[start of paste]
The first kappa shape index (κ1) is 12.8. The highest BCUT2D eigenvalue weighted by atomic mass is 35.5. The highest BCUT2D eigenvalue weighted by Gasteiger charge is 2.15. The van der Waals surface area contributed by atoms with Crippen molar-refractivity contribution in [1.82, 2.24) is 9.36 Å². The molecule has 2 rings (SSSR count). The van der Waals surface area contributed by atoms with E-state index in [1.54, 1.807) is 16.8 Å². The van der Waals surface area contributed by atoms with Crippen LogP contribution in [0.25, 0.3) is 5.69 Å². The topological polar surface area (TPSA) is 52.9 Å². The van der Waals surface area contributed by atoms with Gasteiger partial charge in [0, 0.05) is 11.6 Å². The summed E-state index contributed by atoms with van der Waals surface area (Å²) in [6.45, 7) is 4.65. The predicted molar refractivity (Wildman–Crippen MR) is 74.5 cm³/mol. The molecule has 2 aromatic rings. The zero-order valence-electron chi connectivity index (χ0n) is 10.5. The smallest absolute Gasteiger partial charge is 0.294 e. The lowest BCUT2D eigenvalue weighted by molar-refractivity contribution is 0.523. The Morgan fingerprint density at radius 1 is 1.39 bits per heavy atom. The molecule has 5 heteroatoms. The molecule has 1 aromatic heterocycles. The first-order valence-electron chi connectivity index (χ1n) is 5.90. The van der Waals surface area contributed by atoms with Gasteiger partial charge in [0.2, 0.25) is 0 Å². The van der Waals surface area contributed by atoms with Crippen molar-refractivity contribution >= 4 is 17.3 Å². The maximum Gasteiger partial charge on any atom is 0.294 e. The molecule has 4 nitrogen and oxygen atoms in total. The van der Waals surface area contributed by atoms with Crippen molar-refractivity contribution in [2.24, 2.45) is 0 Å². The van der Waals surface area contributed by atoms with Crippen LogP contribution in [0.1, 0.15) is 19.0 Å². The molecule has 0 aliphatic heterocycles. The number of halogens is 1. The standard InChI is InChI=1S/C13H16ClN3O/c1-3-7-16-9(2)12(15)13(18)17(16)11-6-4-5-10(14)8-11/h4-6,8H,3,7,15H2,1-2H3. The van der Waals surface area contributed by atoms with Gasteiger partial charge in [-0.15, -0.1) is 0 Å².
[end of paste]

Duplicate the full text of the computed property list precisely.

The first kappa shape index (κ1) is 12.8. The highest BCUT2D eigenvalue weighted by atomic mass is 35.5. The highest BCUT2D eigenvalue weighted by Gasteiger charge is 2.15. The van der Waals surface area contributed by atoms with Crippen molar-refractivity contribution in [1.82, 2.24) is 9.36 Å². The molecule has 2 rings (SSSR count). The van der Waals surface area contributed by atoms with E-state index in [1.54, 1.807) is 16.8 Å². The van der Waals surface area contributed by atoms with Crippen LogP contribution in [0.25, 0.3) is 5.69 Å². The topological polar surface area (TPSA) is 52.9 Å². The van der Waals surface area contributed by atoms with Gasteiger partial charge in [0, 0.05) is 11.6 Å². The summed E-state index contributed by atoms with van der Waals surface area (Å²) in [6.45, 7) is 4.65. The predicted molar refractivity (Wildman–Crippen MR) is 74.5 cm³/mol. The molecule has 2 aromatic rings. The zero-order valence-electron chi connectivity index (χ0n) is 10.5. The smallest absolute Gasteiger partial charge is 0.294 e. The lowest BCUT2D eigenvalue weighted by molar-refractivity contribution is 0.523. The Morgan fingerprint density at radius 1 is 1.39 bits per heavy atom. The molecule has 5 heteroatoms. The molecule has 1 aromatic heterocycles. The first-order valence-electron chi connectivity index (χ1n) is 5.90. The van der Waals surface area contributed by atoms with Gasteiger partial charge in [0.2, 0.25) is 0 Å². The van der Waals surface area contributed by atoms with Crippen molar-refractivity contribution >= 4 is 17.3 Å². The maximum Gasteiger partial charge on any atom is 0.294 e. The molecule has 4 nitrogen and oxygen atoms in total. The van der Waals surface area contributed by atoms with Crippen molar-refractivity contribution in [2.24, 2.45) is 0 Å². The van der Waals surface area contributed by atoms with Crippen LogP contribution in [0.1, 0.15) is 19.0 Å². The molecule has 0 aliphatic heterocycles. The number of halogens is 1. The standard InChI is InChI=1S/C13H16ClN3O/c1-3-7-16-9(2)12(15)13(18)17(16)11-6-4-5-10(14)8-11/h4-6,8H,3,7,15H2,1-2H3. The van der Waals surface area contributed by atoms with Gasteiger partial charge in [-0.15, -0.1) is 0 Å².